OK, so why Punta Arenas, Chile, of all places? Sun, Dec 22, 2013

A few days after Jimmy and I booked the 17-day cruise from Los Angeles to Santiago (last October), it came to my mind that we should stick around Santiago a few days and explore the city, rather than fly home as soon as we stepped off the boat. We began checking online for places to stay and researched a flight back to LA closer to Christmas.  We called COPA Airlines and made a reservation for the flight back to LA.  All was good.

But... then I got to thinking (burning those brain cells), that as long as we were that far south (in Chile), why not go all the way to the bottom?  We'd probably never get that way again.  Jimmy raised his eyebrows, but I could see the gleam in his eyes!  Logistics, with Christmas smack in the middle, kind of got in the way, but we worked everything out.  We booked round-trip flights with LAN to Punta Arenas, "sandy point," the largest southernmost city in the world.  Had we ever, ever thought to visit South America, much less intentionally spend days at the tip of South America -- Punta Arenas, Chile?  Nope.  Never.  How-some-ever, we are getting wild and crazy "in our old age," and apparently willing to rocket out of our American comfort zone!!!

More online searching got us apartment-hotels in both Santiago and Punta Arenas, five nights each city.  We chose these rather than hotels for a couple of reasons:  Cost (more affordable) and kitchenettes.  Also they seemed homier, less distant, maybe.  We were on our own here, no organized tour or tour guides.  Just me and Jimmy Out and About on a South American adventure.  Our home for the next five days was ApartHotel Quillango, right in the heart of the historic district.  

Sunday, our first full day in PA, we set off on foot, as usual. Right away we discovered this gorgeous José Nogueira Mansion, one of the oldest buildings in the entire Patagonia. It was built in 1890 by José Nogueira and his wife Sara Braun. Nogueira, a Portuguese sailor, was one of Patagonia's most successful pioneers. It's now a luxury hotel with a glassed-in dining room.

A few blocks from our "home," was Plaza de Armas (main square).  Trees were in full yellow bloom.  Vendors selling handicrafts dotted the sidelines.  I bought a gray fluffy cowl thingee to keep my neck warm and pull over my nose and cheeks when that cold wind bit at my rosacea-prone face.  A cruise boat called Oceania (?) was in port and we spoke to a couple from the ship walking near the plaza.  They'd been scheduled to take the tour boat (w/ Solo Expediciones) to Islas Madgalena & Marta to see the penguins today, but the trip was called off due to wind.  We have reservations for tomorrow w/ the same company for the same penguin island excursion.  Hmmm....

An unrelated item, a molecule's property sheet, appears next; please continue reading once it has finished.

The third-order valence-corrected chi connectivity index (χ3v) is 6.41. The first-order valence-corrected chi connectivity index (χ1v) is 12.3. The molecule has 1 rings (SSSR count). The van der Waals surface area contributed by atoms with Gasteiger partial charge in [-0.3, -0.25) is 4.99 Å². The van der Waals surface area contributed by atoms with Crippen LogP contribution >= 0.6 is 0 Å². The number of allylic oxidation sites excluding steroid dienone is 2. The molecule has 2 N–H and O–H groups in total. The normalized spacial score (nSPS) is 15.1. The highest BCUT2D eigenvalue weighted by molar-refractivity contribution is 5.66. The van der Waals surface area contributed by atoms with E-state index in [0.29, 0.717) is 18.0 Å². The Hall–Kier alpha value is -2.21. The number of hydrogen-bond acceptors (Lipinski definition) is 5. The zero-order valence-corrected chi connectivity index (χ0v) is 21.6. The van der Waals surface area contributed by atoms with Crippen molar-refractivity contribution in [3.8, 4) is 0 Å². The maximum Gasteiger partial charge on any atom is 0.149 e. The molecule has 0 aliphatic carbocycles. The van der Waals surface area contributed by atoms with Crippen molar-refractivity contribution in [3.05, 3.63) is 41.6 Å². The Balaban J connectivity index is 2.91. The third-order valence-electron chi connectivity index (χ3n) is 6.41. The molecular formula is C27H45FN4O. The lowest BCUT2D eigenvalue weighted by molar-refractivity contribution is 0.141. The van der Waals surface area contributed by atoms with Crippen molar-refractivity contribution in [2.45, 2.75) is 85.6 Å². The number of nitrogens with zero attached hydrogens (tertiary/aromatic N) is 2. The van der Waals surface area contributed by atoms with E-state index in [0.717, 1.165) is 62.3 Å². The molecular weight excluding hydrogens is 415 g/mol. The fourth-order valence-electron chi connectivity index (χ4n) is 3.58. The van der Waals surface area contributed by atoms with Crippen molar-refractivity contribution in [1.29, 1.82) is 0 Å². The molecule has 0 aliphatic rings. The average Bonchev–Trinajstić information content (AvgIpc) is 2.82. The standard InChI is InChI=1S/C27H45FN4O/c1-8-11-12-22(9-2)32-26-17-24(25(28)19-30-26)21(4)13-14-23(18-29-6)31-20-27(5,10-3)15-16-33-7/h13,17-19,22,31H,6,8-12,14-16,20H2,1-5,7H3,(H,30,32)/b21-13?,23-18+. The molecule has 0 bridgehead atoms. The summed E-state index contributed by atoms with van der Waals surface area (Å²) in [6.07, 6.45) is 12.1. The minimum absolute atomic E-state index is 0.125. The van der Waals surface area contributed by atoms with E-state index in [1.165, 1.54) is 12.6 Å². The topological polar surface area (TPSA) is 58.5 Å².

In the center of Plaza de Armas is the Hernando Magellan monument... complete with obligatory guard dog!

We were never very far from the Straight of Magellan.  These old channel markers (buoys) were part of the miles-long Seaside Walkway park along the water.

Black and white, right?  At first glance (sans binocs) we thought:  penguins!  No, of course not - these are Imperial Cormorants...

...lots of Imperial Cormorants.

Cement benches and tables (some with chessboards) are scattered along their Seaside Walkway.
Hard on the keister!

We HAD to test this Antarctic water to see how cold it is.  Cold.  

We picked up a few pieces of sea glass, and I found a one-peso coin. 

Beautiful day to be Out and About walking along the Straight of Magellan. 

This ambitious statue signifying discovery was outstanding.

All part of the Seaside Walkway.

Looking toward Tierra del Feugo and beyond (Antarctica!)

Along the way we discovered this area of activity.  People exercising to music (feel the beat!), a bike road race was just finishing, kids learning tae-kwando (or something like it).  Very energetic and fun!

Plus tables set up for this board game.  What is it?

Mostly petrels, with some gulls mixed in.

We are nearly at the end of the world!  Pretty danged close to Antarctica!

We stopped at a grocery store (UniMarc) a couple of blocks from our place and stocked up on instant coffee, breakfast bread, bananas, raviolis for supper, etc.  By the time we returned home, we'd put quite a few miles on our feet and we were ready to park it, turn on the TV (uh-oh, all in Spanish, except for BBC, never mind), use their excellent free Wifi, and plan for tomorrow's excursion.  We have to show up at Solo Expediciones at 7 am.  Hope the wind isn't too bad, so we can get to the islands.  What a grand day this has been!


  1. I'm glad you chose to be wild and crazy, so I could follow along. :)

  2. Ditto what Judy said!


We love hearing from you -- please leave us a note! (Comment moderation is turned on, and your comments, including anonymous comments, will be visible after they have been reviewed and published.)